The Google-owned company announced at Tuesday’s Made on YouTube event that it is lowering the bar for creators to make money on the platform by introducing revenue sharing to Shorts, its TikTok-like video-sharing service where videos can to be up to 60 seconds. YouTube said it plans to give Shorts creators 45% of the revenue generated by the ads that play between videos starting in early 2023.
“Short video is obviously a really popular format. So it feels like every platform is moving in the same direction,” says Mark Bergen, author of Like, Comment, Subscribe: Inside YouTube’s Chaotic Rise to Global Domination.
YouTube it is reported first announced these changes internally during a September 15 staff meeting, with VP of product management and creator products Amjad Hanif citing the development as the “biggest expansion” YouTube’s monetization program has undergone in several years. Tech industry experts say the move appears to indicate YouTube is seeking to retain creator loyalty as China-owned TikTok’s popularity grows rapidly.
For its part, YouTube says the option to monetize short-form content has always been part of its long-term plan. “The announcements we’ve made today are the first of their kind and establish a new model for the due and critical compensation of creators of short, mobile-first videos,” said a YouTube spokesperson. “This is a huge area of investment for us and we look forward to seeing how it helps the community thrive and grow.”
The battle against TikTok
With over two billion monthly active users, YouTube is the top performing online streaming platform. But TikTok’s popularity is becoming increasingly clear. TikTok’s average monthly active users increased by 234% in the second quarter of 2022 compared to the same time period in 2019, while YouTube’s only grew by 29%, according to data from the measurement platform. Sensor Tower applications.
“What TikTok has done is kind of take YouTube’s recommendation system and Facebook’s feed features, which have been criticized for prioritizing engagement and addiction, and put them together into one really compelling service,” says Bergen.
TikTok has also taken off seriously among Gen Z users. A A Pew Research study published in August found that while YouTube is still the most popular social media platform among American teenagers, TikTok is steadily gaining ground. The survey found that 95% of US teens use YouTube and 19% are on the platform “almost constantly”, compared to 67% who use TikTok and 16% who use it “almost constantly”.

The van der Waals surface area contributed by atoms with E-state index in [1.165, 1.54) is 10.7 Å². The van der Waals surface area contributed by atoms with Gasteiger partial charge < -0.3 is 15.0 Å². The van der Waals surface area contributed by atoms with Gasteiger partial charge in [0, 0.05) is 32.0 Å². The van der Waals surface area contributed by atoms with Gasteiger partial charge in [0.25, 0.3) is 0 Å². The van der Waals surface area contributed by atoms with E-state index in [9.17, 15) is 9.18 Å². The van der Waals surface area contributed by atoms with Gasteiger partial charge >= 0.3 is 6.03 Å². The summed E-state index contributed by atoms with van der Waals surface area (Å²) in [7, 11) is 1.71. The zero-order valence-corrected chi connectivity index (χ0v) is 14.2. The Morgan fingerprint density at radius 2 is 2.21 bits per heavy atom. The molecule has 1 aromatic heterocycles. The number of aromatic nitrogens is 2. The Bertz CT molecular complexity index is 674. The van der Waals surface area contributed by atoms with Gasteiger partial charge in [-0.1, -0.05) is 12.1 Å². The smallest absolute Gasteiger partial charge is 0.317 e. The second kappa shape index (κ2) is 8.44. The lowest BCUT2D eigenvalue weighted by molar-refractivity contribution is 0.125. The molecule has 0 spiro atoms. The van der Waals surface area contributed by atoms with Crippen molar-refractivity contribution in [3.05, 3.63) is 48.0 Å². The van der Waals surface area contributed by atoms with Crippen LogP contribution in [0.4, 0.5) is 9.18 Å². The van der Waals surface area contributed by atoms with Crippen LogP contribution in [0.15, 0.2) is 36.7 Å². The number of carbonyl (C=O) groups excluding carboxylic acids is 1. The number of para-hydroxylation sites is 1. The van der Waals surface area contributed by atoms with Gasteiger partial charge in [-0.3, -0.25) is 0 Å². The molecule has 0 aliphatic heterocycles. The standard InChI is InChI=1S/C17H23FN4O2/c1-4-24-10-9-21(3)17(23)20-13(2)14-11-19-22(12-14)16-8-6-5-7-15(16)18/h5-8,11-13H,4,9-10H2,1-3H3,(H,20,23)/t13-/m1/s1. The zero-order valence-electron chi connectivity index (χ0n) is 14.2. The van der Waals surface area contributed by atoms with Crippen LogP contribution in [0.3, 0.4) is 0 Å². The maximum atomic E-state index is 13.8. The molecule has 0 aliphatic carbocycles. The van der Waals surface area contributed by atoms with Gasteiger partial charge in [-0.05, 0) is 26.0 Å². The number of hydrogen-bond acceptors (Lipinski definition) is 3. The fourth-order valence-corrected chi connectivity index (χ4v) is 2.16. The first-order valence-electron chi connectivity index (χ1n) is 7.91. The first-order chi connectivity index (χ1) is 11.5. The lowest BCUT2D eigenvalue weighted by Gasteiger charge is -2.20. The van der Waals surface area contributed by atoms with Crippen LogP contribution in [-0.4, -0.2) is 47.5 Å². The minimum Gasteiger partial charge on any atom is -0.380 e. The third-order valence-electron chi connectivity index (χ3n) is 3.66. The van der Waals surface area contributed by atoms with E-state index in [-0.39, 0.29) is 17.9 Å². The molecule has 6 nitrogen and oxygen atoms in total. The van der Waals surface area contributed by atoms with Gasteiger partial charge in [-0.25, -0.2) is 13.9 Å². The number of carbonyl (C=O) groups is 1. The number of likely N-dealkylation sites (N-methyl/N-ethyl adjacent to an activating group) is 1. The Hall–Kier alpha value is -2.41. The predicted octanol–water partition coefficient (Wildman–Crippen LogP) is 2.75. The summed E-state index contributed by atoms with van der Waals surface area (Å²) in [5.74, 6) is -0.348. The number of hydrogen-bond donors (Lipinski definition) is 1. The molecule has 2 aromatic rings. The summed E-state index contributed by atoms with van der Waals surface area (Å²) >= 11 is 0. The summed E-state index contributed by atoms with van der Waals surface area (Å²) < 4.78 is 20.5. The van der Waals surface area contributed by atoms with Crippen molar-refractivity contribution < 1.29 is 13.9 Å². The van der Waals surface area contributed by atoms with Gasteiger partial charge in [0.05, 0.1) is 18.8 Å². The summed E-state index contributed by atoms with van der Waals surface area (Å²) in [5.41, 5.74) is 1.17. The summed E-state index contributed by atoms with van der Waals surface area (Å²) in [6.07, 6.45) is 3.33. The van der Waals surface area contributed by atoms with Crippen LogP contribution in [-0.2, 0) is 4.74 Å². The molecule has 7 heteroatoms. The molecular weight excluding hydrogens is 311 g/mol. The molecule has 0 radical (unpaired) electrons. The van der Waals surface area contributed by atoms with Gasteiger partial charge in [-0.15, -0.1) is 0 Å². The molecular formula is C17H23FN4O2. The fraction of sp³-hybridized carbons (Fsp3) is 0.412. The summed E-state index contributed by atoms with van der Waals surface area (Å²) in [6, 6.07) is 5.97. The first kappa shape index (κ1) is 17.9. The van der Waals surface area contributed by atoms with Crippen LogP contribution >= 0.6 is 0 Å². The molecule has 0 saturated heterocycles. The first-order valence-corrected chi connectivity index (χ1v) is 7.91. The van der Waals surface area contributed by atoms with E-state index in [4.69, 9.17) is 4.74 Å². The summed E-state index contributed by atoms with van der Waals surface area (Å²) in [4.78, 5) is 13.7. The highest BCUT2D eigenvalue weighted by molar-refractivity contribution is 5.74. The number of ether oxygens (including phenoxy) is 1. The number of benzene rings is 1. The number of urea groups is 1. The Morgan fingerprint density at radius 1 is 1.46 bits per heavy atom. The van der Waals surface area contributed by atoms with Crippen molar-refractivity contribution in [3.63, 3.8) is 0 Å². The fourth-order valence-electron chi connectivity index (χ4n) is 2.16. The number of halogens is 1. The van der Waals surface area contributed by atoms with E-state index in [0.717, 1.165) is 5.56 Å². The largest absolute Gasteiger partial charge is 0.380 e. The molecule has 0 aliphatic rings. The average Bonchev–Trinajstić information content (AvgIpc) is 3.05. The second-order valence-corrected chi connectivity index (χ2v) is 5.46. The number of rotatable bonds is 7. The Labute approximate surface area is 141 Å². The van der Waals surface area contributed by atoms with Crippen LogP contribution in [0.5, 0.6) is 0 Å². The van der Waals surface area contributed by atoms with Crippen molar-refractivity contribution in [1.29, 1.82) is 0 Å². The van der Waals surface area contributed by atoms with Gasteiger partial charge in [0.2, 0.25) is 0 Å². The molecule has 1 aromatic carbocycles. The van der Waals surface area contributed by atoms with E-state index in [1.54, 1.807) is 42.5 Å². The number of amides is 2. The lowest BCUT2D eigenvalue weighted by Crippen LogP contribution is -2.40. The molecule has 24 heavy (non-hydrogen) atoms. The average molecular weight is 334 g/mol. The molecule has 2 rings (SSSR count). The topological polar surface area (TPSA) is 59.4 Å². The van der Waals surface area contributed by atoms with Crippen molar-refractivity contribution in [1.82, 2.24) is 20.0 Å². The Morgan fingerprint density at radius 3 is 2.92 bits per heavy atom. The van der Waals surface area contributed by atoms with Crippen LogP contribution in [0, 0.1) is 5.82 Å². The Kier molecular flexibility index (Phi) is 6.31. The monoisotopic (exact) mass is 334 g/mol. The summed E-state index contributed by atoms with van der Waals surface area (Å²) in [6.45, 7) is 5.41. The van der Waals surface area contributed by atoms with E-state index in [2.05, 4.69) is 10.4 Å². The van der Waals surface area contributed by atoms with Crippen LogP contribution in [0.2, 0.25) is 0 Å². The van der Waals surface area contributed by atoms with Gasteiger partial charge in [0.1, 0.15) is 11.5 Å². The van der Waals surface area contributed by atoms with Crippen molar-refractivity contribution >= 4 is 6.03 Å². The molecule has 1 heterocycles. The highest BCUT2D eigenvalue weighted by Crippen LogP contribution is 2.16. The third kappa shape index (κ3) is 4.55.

Instagram and Snapchat are next in the rankings, with 62% and 59% of teens, respectively, saying they use the platforms.
“TikTok is the platform of choice for young people,” he says Margaret O’Mara, a technology industry historian. “And that’s the growth market that all these platforms are chasing.”
YouTube’s strategy mirrors recent updates Facebook and Instagram parent company Meta has made to its platforms to compete with TikTok. Since introducing Reels in 2020, Instagram has touted the short-form video feature as an answer to TikTok. But the company has experienced a number of failures in service growth. The Wall Street Journal reported earlier this month, according to Meta’s internal research, Instagram users cumulatively spend less than a tenth of the time per day on Reels that TikTok users spend on TikTok.
According to Journal, part of the reason for this is that Instagram is struggling to recruit people to create content. This is the exact problem YouTube seems to be trying to hedge its bets against.
Lowering the bar for creators to make money on the platform is a significant move that reflects how the social media influencer ecosystem has grown and changed, O’Mara says.
“Even ten years ago, this whole world was different, and YouTube could kind of act like an old Hollywood movie studio and have a stable of stars that it nurtured and showcased,” she says. “Now the new creators that seem to be getting a lot of attention and very quickly are on TikTok. YouTube wants to appeal to this group of creators.
What YouTube’s announcement means for creators
Previously, YouTube creators only earned money if they had at least 1,000 subscribers and audiences watched at least 4,000 hours of their videos. Now creators with 1000 subscribers and 10 million views of Shorts in 90 days can also earn from their content.
At Tuesday’s event, YouTube VP of Americas Tara Wolpert Levy said the company wants YouTube to be a “one-stop shop” for creators. “Our belief is that you should be able to make a living in any format,” she said.
TikTok introduced competition to YouTube in a way it had never felt before, says Bergen. “It forced YouTube to pay more attention and provide resources to creators in a way that it hadn’t done before,” he says.
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